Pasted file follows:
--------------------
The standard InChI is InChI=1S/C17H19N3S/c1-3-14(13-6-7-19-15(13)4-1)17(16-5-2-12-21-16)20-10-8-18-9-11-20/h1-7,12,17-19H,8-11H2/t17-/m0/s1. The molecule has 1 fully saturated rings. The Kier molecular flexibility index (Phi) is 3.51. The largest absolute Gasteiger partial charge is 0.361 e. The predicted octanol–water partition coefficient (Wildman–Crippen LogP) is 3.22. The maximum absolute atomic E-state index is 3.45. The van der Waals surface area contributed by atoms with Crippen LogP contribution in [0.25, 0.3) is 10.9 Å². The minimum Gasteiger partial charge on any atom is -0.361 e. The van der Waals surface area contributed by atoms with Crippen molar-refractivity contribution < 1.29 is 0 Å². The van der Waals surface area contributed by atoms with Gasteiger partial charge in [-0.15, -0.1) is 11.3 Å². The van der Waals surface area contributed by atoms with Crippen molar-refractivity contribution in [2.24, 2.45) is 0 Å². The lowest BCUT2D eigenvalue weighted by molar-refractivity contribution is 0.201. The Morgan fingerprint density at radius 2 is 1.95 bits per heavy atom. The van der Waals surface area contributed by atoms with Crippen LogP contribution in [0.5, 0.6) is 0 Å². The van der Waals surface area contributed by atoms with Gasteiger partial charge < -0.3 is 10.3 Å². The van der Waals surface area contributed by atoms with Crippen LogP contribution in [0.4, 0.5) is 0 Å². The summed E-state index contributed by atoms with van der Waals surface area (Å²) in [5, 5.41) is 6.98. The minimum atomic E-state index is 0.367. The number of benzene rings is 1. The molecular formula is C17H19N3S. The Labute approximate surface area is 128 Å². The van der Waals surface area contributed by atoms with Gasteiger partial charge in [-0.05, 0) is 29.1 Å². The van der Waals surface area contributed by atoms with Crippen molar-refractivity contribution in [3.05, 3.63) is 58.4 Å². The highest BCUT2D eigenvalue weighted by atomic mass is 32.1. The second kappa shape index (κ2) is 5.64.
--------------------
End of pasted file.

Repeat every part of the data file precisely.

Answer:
The standard InChI is InChI=1S/C17H19N3S/c1-3-14(13-6-7-19-15(13)4-1)17(16-5-2-12-21-16)20-10-8-18-9-11-20/h1-7,12,17-19H,8-11H2/t17-/m0/s1. The molecule has 1 fully saturated rings. The Kier molecular flexibility index (Phi) is 3.51. The largest absolute Gasteiger partial charge is 0.361 e. The predicted octanol–water partition coefficient (Wildman–Crippen LogP) is 3.22. The maximum absolute atomic E-state index is 3.45. The van der Waals surface area contributed by atoms with Crippen LogP contribution in [0.25, 0.3) is 10.9 Å². The minimum Gasteiger partial charge on any atom is -0.361 e. The van der Waals surface area contributed by atoms with Crippen molar-refractivity contribution < 1.29 is 0 Å². The van der Waals surface area contributed by atoms with Gasteiger partial charge in [-0.15, -0.1) is 11.3 Å². The van der Waals surface area contributed by atoms with Crippen molar-refractivity contribution in [2.24, 2.45) is 0 Å². The lowest BCUT2D eigenvalue weighted by molar-refractivity contribution is 0.201. The Morgan fingerprint density at radius 2 is 1.95 bits per heavy atom. The van der Waals surface area contributed by atoms with Crippen LogP contribution in [0.5, 0.6) is 0 Å². The van der Waals surface area contributed by atoms with Gasteiger partial charge < -0.3 is 10.3 Å². The van der Waals surface area contributed by atoms with Crippen LogP contribution in [0.4, 0.5) is 0 Å². The summed E-state index contributed by atoms with van der Waals surface area (Å²) in [5, 5.41) is 6.98. The minimum atomic E-state index is 0.367. The number of benzene rings is 1. The molecular formula is C17H19N3S. The Labute approximate surface area is 128 Å². The van der Waals surface area contributed by atoms with Gasteiger partial charge in [-0.05, 0) is 29.1 Å². The van der Waals surface area contributed by atoms with Crippen molar-refractivity contribution in [3.05, 3.63) is 58.4 Å². The highest BCUT2D eigenvalue weighted by atomic mass is 32.1. The second kappa shape index (κ2) is 5.64.